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Euphoric Euphorbia

Euphorbia is such a diverse Genus with over 2000 species. It is one of those plants that I’m often asked to identify and yet it’s very familiar in gardens everywhere. One of it’s characteristics is the sticky white sap that exudes from the cuts which can be an irritant.


Euphorbias can be annuals, perennials and even trees! They are all grouped together by their identical flowers and bracts which are often bright green or red.

Three in the garden

Euphorbia peplus or petty spurge is an annual weed that colonises my garden prolifically. This is probably because a plant snuck it’s way into my compost bin and then seeded itself only for me to spread it over the garden!

Euphorbia robbiae is the one you see in woodlands so grows well in a shady part of the garden. Evergreen spreading perennial with bright acid green bracts and very hardy.

Euphorbia griffithii has beautiful orange bracts but does disappear in the winter and pops up somewhere else! There is another called ‘Dixter’ discovered in the garden with the same name. Great in a hot border.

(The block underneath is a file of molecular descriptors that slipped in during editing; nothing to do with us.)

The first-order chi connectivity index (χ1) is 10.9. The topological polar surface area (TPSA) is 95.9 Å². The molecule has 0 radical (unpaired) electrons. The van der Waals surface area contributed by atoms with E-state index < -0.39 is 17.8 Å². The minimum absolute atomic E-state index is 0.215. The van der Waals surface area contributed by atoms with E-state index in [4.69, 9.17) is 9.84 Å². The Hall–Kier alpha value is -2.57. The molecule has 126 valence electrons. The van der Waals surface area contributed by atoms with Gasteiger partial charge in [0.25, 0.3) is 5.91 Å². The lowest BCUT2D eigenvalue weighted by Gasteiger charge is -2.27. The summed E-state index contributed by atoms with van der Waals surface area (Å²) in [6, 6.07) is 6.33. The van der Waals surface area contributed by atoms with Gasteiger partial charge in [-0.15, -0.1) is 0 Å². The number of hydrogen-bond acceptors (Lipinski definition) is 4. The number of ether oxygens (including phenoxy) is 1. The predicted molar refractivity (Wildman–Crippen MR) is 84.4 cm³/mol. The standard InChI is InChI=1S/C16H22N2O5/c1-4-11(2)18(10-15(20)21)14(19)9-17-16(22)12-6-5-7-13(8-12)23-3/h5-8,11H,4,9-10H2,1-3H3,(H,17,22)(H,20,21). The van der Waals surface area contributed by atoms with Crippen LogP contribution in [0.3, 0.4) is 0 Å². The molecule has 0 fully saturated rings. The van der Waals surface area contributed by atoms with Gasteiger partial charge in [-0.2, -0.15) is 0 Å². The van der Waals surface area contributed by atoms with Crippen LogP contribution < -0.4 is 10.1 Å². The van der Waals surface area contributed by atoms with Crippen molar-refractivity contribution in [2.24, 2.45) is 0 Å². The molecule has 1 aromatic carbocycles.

Three for inside

Euphorbia pulcherima also known as poinsettia is a tropical woody perennial (yes really!) that has been manipulated by breeders and growers to provide us with the houseplant we love at Christmas.

Euphorbia milii is a beautiful desert plant available in the UK as a house plant known as the crown of thorns. I’ve seen it with red, pink and white flowers and can be seen in the greenhouses at Wisley and Kew.

Euphorbia ingens or candelabra tree is native to South Africa but can be bought as a houseplant. Ultimately is grows into an enormous woody cactus-like tree with toxic sap to deter predators.


There are many Euphorbias suitable for growing in our gardens but many are short-lived and others are invasive. It’s worth taking a little time to learn about them rather than impulse buying which we are all guilty of!

The houseplants are similar in requirements to other cacti so they need gritty compost, a warm sunny window and occasional watering when they dry out.

Cathie’s Gardening School Services 

CGS is running the Weeds, Pests, and Diseases from April so come and meet me, see the garden, and join in! There are also garden consultancies, mentoring and garden army makeovers.

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